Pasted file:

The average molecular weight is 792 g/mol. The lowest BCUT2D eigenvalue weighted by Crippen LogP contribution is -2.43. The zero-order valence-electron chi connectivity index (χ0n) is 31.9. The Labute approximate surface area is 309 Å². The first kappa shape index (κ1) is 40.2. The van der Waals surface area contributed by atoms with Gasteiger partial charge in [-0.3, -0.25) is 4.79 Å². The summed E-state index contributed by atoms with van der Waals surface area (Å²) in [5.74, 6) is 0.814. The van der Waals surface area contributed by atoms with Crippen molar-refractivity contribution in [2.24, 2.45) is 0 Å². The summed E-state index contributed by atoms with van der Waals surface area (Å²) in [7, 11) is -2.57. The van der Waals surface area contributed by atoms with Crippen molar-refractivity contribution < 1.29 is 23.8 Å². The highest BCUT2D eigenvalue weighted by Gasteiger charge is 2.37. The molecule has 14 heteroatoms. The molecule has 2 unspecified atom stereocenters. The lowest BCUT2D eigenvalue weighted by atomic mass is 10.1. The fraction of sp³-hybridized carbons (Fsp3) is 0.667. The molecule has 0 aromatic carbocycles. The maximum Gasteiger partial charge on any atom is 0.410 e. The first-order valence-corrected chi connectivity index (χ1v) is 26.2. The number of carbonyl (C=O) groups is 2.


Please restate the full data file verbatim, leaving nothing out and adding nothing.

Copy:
The average molecular weight is 792 g/mol. The lowest BCUT2D eigenvalue weighted by Crippen LogP contribution is -2.43. The zero-order valence-electron chi connectivity index (χ0n) is 31.9. The Labute approximate surface area is 309 Å². The first kappa shape index (κ1) is 40.2. The van der Waals surface area contributed by atoms with Gasteiger partial charge in [-0.3, -0.25) is 4.79 Å². The summed E-state index contributed by atoms with van der Waals surface area (Å²) in [5.74, 6) is 0.814. The van der Waals surface area contributed by atoms with Crippen molar-refractivity contribution in [2.24, 2.45) is 0 Å². The summed E-state index contributed by atoms with van der Waals surface area (Å²) in [7, 11) is -2.57. The van der Waals surface area contributed by atoms with Crippen molar-refractivity contribution < 1.29 is 23.8 Å². The highest BCUT2D eigenvalue weighted by Gasteiger charge is 2.37. The molecule has 14 heteroatoms. The molecule has 2 unspecified atom stereocenters. The lowest BCUT2D eigenvalue weighted by atomic mass is 10.1. The fraction of sp³-hybridized carbons (Fsp3) is 0.667. The molecule has 0 aromatic carbocycles. The maximum Gasteiger partial charge on any atom is 0.410 e. The first-order valence-corrected chi connectivity index (χ1v) is 26.2. The number of carbonyl (C=O) groups is 2.